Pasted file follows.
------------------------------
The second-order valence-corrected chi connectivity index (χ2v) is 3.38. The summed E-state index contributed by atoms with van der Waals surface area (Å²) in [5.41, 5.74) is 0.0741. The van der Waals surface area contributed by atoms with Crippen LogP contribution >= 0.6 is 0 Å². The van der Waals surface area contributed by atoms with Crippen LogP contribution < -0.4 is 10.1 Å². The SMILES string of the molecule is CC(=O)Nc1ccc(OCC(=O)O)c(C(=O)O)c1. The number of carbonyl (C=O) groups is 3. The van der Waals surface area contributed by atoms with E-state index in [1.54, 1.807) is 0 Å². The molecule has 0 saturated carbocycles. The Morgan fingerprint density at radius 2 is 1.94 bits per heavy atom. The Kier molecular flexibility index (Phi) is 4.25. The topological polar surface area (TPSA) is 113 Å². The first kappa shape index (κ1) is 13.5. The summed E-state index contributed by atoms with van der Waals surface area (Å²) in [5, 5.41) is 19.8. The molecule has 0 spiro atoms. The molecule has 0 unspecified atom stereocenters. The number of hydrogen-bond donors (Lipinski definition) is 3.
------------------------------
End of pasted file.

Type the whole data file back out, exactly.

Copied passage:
The second-order valence-corrected chi connectivity index (χ2v) is 3.38. The summed E-state index contributed by atoms with van der Waals surface area (Å²) in [5.41, 5.74) is 0.0741. The van der Waals surface area contributed by atoms with Crippen LogP contribution >= 0.6 is 0 Å². The van der Waals surface area contributed by atoms with Crippen LogP contribution < -0.4 is 10.1 Å². The SMILES string of the molecule is CC(=O)Nc1ccc(OCC(=O)O)c(C(=O)O)c1. The number of carbonyl (C=O) groups is 3. The van der Waals surface area contributed by atoms with E-state index in [1.54, 1.807) is 0 Å². The molecule has 0 saturated carbocycles. The Morgan fingerprint density at radius 2 is 1.94 bits per heavy atom. The Kier molecular flexibility index (Phi) is 4.25. The topological polar surface area (TPSA) is 113 Å². The first kappa shape index (κ1) is 13.5. The summed E-state index contributed by atoms with van der Waals surface area (Å²) in [5, 5.41) is 19.8. The molecule has 0 spiro atoms. The molecule has 0 unspecified atom stereocenters. The number of hydrogen-bond donors (Lipinski definition) is 3.